The second level that of secondary historical objects, is rationally organized by practical and theoretical constructions like institutions or systems of knowledge. As a component of some practical or theoretical collective organization an object gains a certain relatively stable nucleus of meaning. It cannot be changed until the system to which it belongs is reconstructed. Thus, the constructed order of the cultural reality imposes conditions beyond the reach of our influence. This nucleus of the meaning of an object contributes or hinders realization of actions and provides a basis for its evaluation and the originating of value.

III. The Humanistic Coefficient of Sociological Order

Znaniecki later summarized the assumptions of culturalism in the formula “wspolczynnik humanistyany” (the humanistic coefficient). The humanistic coefficient is an original term introduced by Znaniecki. Both, the Polish etymology of the word “wspolczynnik” stemming from “wespol” and “czynic” which means “together” and “do” – as well as the Latin etymology of the “coefficient” composed of “co-“ and “efficio” which means together create, build or achieve, which clearly points out that this term refers to the notion of the human collective's constructing and reconstructing of reality. This notion remains at the core of Znaniecki's culturalism. “The humanistic coefficient” characterizes the whole domain of culture but Znaniecki, a sociologist, applied in particular to social reality this concept. We must first analyze briefly the general formula of the humanistic coefficient before we look at its consequences for Znaniecki's program of sociology.

1. The Conception of the Humanistic Coefficient

The term “wspolczynnik humanistyczny” was first used by Znaniecki in his Wstep do socjologii (Introduction to Sociology), in 1922, in English as “the humanistic coefficient" five years later in an article The Object-Matter of Sociology (1927). Since that times the humanistic coefficient became a key-term in the language of his theory. This theory belongs to a larger family of theories called in general verstehende or “interpretive” theories.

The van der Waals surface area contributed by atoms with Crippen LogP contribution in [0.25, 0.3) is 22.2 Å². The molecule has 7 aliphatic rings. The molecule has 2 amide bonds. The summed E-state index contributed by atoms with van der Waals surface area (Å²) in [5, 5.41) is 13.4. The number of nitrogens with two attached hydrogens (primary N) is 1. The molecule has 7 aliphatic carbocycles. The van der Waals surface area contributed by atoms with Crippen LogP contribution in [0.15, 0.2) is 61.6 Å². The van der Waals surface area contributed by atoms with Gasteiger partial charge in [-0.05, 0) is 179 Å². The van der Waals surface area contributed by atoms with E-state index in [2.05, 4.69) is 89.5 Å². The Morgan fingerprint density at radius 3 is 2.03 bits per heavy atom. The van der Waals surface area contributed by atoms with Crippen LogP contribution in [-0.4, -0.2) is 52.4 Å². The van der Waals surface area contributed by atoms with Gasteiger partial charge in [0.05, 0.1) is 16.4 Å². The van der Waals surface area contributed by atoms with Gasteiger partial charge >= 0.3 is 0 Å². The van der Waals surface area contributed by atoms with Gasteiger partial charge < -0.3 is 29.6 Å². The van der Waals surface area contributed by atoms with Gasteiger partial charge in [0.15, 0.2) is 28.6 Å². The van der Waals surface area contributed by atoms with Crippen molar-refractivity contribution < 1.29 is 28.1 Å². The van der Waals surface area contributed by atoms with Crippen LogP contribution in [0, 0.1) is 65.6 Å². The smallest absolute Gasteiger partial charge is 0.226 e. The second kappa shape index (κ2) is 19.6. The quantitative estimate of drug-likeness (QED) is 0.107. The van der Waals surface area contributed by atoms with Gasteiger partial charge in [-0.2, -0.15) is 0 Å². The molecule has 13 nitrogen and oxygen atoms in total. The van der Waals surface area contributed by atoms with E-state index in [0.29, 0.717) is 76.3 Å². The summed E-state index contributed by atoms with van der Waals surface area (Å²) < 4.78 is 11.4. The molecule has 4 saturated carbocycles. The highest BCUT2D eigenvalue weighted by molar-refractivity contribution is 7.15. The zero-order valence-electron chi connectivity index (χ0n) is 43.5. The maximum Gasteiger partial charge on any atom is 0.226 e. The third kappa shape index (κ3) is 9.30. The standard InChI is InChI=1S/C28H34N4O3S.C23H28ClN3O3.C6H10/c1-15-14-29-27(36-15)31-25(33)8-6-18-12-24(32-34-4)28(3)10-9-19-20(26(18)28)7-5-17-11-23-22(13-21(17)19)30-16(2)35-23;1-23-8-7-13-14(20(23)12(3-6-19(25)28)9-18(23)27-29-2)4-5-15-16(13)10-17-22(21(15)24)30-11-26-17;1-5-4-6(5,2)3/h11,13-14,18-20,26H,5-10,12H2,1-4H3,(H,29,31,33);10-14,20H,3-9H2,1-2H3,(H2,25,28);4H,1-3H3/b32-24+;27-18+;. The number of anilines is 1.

The humanistic coefficient exhibits the distinctive features of that particular approach. As I have already demonstrated, it joins both pragmatical and phenomenological aspects and its originality arises from the focus on axiological issues that were neglected both by Mead and Schütz. The problem of values was, however, in the centre of Dilthey's philosophy of life, which Znaniecki considered not rational enough. The basic feature of objects of culture for the humanistic coefficient is that they are always “somebody's” and not “nobody's” as represented in naturalism. Znaniecki maintains that the existence of cultural objects depends both on their conscious experience as investigated by phenomenology and on actions toward these objects as they are studied by pragmatism. They exist in the experience and in the action of certain people and they possess properties which these acting and experiencing people give to them by their actions and experiences.